On November 19, 2015, Lahey Hospital and Medical Center (“Lahey”) entered into an $850,000 settlement with the U.S. Department of Health and Human Services (“HHS”), Office for Civil Rights (“OCR”) for alleged violations of the Health Insurance Portability and Accountability Act of 1996 or “HIPAA”. As part of the settlement, Lahey must adopt a robust corrective action plan, which became operational on November 19, 2015, and will last for two years.

The settlement reinforces the importance of conducting HIPAA risk assessments with respect to the individually identifiable information in electronic form that is protected by HIPAA, referred to as “electronic protected health information” or “ePHI.”  The settlement also underscores that covered entities must timely identify and respond to security incidents, and promptly mitigate any harmful effects. In addition, the settlement highlights the critical nature of physical workstation security, in particular where health care delivery involves the use of portable devices that store ePHI, and the value of employing technical solutions that encrypt data at rest that is stored on portable devices.

Lahey, a nonprofit teaching hospital in Burlington, Massachusetts, first reported a laptop theft to HHS on October 11, 2011. The laptop was used in connection with a computerized tomography (“CT”) scanner and was taken from an unlocked treatment room off the inner corridor of Lahey’s Radiology Department. The laptop contained the unsecured ePHI of 599 individuals.

In November 2011, OCR notified Lahey of OCR’s investigation regarding compliance with HIPAA. OCR regularly investigates security breaches, but not all result in financial payouts. Here, however, OCR alleged serious deficiencies in Lahey’s HIPAA compliance program, specifically:

  1. Failure to conduct a thorough risk analysis of all its ePHI;
  2. Failure to physically safeguard a workstation that assessed ePHI;
  3. Failure to implement and maintain policies and procedures regarding the safeguarding of ePHI maintained on workstations utilized in connection with diagnosis/laboratory equipment;
  4. Lack of a unique user name for identifying and tracking user identity with respect to the workstation at issue;
  5. Failure to implement procedures that recorded and examined activity in the workstation at issue; and
  6. Impermissible disclosure of 599 individuals’ PHI.

In addition to the $850,000 settlement payment, Lahey entered into and agreed to comply with a two-year corrective action plan (“CAP”). Under the CAP, Lahey must conduct a comprehensive, organization-wide risk analysis of the security risks and vulnerabilities regarding its ePHI, and the resulting risk management plan must be approved by HHS.  Lahey must also adopt written HIPAA policies and procedures that must also be approved by HHS. The CAP further requires Lahey to provide specific training to all workforce members who have access to and use ePHI, and to report to HHS if it determines that any members of its workforce have failed to comply with Lahey’s HIPAA policies and procedures during the two-year term of the CAP.

This settlement is just one of the most recent OCR HIPAA settlements this year. For example,  on August 31, 2015, Indiana-based Cancer Care Group, P.C. agreed to a $750,000 settlement with OCR following the theft of a laptop bag containing a laptop computer and unencrypted backup media from an employee’s car.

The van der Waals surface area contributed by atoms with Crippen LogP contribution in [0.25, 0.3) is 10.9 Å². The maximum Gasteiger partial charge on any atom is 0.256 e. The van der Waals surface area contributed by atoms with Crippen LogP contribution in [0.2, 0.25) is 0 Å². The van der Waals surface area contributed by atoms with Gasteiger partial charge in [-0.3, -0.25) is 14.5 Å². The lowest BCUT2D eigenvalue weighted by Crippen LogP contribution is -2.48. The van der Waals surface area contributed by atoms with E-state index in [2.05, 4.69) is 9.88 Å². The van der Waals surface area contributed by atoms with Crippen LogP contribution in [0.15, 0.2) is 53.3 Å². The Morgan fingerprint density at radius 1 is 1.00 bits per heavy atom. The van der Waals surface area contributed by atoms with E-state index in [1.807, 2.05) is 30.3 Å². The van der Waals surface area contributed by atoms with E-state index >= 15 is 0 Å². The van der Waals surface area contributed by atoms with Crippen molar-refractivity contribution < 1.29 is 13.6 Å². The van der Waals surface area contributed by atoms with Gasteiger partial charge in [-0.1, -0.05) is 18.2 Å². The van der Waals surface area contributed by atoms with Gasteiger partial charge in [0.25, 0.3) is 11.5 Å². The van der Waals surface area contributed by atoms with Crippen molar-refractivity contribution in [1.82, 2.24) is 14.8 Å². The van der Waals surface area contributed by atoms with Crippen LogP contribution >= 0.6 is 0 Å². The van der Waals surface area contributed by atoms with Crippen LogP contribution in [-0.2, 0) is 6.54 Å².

The Lahey settlement payment and CAP demonstrates the importance of implementing and maintaining robust operations to reduce the risk of disclosing ePHI.  It underscores the value of taking a close look at physical security for workstations, and using appropriate technical solutions to encrypt data at rest on portable devices.

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Photo of Ellen H. Moskowitz Ellen H. Moskowitz

Ellen is a senior counsel in the Corporate Department and a member of the Health Care Group. She assists clients in the health care, life sciences, sports and non-profit industries.

Ellen advises on complex health care regulatory matters, health privacy and data security…

Ellen is a senior counsel in the Corporate Department and a member of the Health Care Group. She assists clients in the health care, life sciences, sports and non-profit industries.

Ellen advises on complex health care regulatory matters, health privacy and data security issues, and health-related labor and employment matters.  Her work with social services and charitable organizations particularly focuses on corporate governance matters.  Ellen’s clients are diverse, spanning hospital systems, physician groups and other health care providers and associations, health technology companies, social services and charitable organizations, professional sports leagues, pharmaceutical and medical device companies, private equity firms, health plans, health management companies, and tissue banks and organ procurement organizations.

Ellen is accredited by the International Association of Privacy Professionals as a certified information privacy professional in the U.S. private sector. She has written and lectured widely on health care law, policy and ethics.

Before joining Proskauer, Ellen was an associate for law with The Hastings Center, a private, nonpartisan education and research institute that examines ethical and policy issues in medicine, health and the environment. She also has served as associate counsel to the New York State Task Force on Life and the Law, a state law reform commission, where she helped to develop laws and regulations on care of the dying, organ transplantation and assisted reproduction.